Disinformation and attempts to manipulate the electorate has a tradition in Moldova. The most famous disinformation narrative used during the 2016 presidential elections in Moldova concerned 30,000 Syrians. Opponents of pro-European candidate Maia Sandu claimed that she allegedly promised then Chancellor of Germany Angela Merkel to accept Syrian refugees if she won the elections. Instead Sandu lost to pro-Russian Socialist Igor Dodon, whose party used the ‘Syrians’ narrative both in electoral materials and on TV. Dozens of websites and social media accounts also spread it.
The 2020 Presidential election…
Four years later, when Maia Sandu and Igor Dodon faced each other again in the second round of presidential elections, the ‘immigrants’ issue had been already deflated. Instead, stereotypes related to women and the LGBTI community were mixed with narratives about Maia Sandu who allegedly wanted to sell land to foreigners (see reporting in NDI’s Moldova Election Watch).
Local disinformation was supported from Moscow. Russian state media and Kremlin officials constantly accused the EU and the US of interfering in Moldovan internal affairs. Moldovan branches of Russian-owned outlets, such as Komsomolskaya Pravda.md, spread these messages, which were also repeated by the local pro-Kremlin press.
… and parliamentary elections this year
Sandu won the presidential election, but these narratives came in handy during snap parliamentary elections held in the summer of 2021. Once again, the claim reappeared that Moldova was under the external control of the West and the EU in particular. Foreign aid to Moldova was proclaimed as bribery: in exchange for money, the West would take over and Moldova would lose its sovereignty. Pro-Kremlin media outlets also spread conspiracy theories about shadowy forces controlling President Sandu that allegedly intended to draw Moldova into NATO’s orbit and provoke Russia. In addition, the US was said to be interfering in the elections. The West was accused of using NGOs to manipulate the outcome and of preparing to destabilize Transnistria.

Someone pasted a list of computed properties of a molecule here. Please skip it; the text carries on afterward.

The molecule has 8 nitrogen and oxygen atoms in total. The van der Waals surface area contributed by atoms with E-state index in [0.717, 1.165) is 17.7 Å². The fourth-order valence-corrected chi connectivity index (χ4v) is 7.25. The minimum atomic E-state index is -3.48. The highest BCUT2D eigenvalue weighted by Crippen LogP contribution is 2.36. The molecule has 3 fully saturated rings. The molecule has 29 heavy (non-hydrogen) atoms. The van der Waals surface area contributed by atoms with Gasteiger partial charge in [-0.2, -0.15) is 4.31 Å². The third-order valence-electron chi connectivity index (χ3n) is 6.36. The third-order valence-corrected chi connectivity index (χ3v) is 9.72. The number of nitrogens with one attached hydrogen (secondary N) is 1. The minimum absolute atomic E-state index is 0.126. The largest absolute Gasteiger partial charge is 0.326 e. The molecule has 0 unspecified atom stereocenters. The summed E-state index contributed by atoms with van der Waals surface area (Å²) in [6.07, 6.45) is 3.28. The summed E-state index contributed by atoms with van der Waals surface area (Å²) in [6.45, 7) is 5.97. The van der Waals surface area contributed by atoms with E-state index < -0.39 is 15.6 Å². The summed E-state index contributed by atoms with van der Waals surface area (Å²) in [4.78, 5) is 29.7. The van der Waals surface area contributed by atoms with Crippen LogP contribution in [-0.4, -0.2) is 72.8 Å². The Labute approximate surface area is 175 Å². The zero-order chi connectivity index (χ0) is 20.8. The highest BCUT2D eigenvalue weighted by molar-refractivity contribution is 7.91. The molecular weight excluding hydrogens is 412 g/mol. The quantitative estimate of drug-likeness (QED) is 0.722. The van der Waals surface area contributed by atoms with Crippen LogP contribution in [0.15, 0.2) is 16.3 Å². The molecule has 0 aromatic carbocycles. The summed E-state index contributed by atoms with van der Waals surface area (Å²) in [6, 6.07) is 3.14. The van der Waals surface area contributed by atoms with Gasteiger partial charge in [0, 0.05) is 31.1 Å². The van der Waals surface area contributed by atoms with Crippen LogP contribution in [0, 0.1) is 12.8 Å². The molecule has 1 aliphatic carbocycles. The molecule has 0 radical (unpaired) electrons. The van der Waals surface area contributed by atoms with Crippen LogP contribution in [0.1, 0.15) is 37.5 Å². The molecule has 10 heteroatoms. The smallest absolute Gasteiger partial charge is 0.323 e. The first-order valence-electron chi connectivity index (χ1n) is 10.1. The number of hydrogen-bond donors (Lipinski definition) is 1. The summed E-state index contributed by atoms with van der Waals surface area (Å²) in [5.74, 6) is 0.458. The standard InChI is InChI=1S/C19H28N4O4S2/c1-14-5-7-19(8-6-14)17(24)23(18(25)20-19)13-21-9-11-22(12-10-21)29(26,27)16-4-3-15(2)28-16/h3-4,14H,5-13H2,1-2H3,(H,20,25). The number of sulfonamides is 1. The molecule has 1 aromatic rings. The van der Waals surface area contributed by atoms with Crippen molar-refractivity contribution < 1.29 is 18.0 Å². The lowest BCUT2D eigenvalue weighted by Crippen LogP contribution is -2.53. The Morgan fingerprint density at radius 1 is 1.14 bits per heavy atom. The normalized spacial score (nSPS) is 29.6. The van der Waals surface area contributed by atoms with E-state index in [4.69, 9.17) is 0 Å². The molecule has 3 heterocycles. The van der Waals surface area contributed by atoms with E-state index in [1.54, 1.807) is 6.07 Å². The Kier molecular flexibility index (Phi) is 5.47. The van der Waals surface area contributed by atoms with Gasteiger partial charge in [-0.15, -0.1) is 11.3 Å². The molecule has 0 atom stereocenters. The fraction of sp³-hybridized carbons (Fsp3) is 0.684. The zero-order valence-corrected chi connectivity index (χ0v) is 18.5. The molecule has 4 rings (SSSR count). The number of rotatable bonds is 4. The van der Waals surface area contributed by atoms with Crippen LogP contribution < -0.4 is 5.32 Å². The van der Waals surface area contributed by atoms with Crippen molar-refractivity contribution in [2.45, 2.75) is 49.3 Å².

Disinformation outlets also ventured into social and cultural topics, exploiting a prominent pro-Kremlin disinformation trope about ‘threatened values’. This trope was particularly evident in disinformation and identity-based attacks against Sandu because, as an unmarried woman, she would undermine the institution of the family. The Moldovan Orthodox Church, subordinated to the Russian Patriarchate, was part of the network that disseminated this narrative.
In December 2020, the anti-propaganda law was abolished. The law had restricted foreign broadcasting in Moldova incl. Russian TV channels. Now, Russian TV programmes were freely broadcast in Moldova. This development was because the most popular TV channel in Moldova, Prime TV, rebroadcasts Russian state-owned TV station Channel One (Первый Канал). Moreover, another TV station, affiliated with the Socialists party, Primul in Moldova, started to rebroadcast the same channel. Beside it, other Russian TV channels like RTR, STS, TNT, NTV channels are also rebroadcast over the air waves and on all cable networks in Moldova. Some of these channels, like Russia’s Gazprom-owned NTV have a track record of promoting pro-Kremlin attacks on liberal political groups. Election related disinformation that appeared on these TV stations mostly alleged EU and US influence in Moldova and favoured pro-Kremlin parties.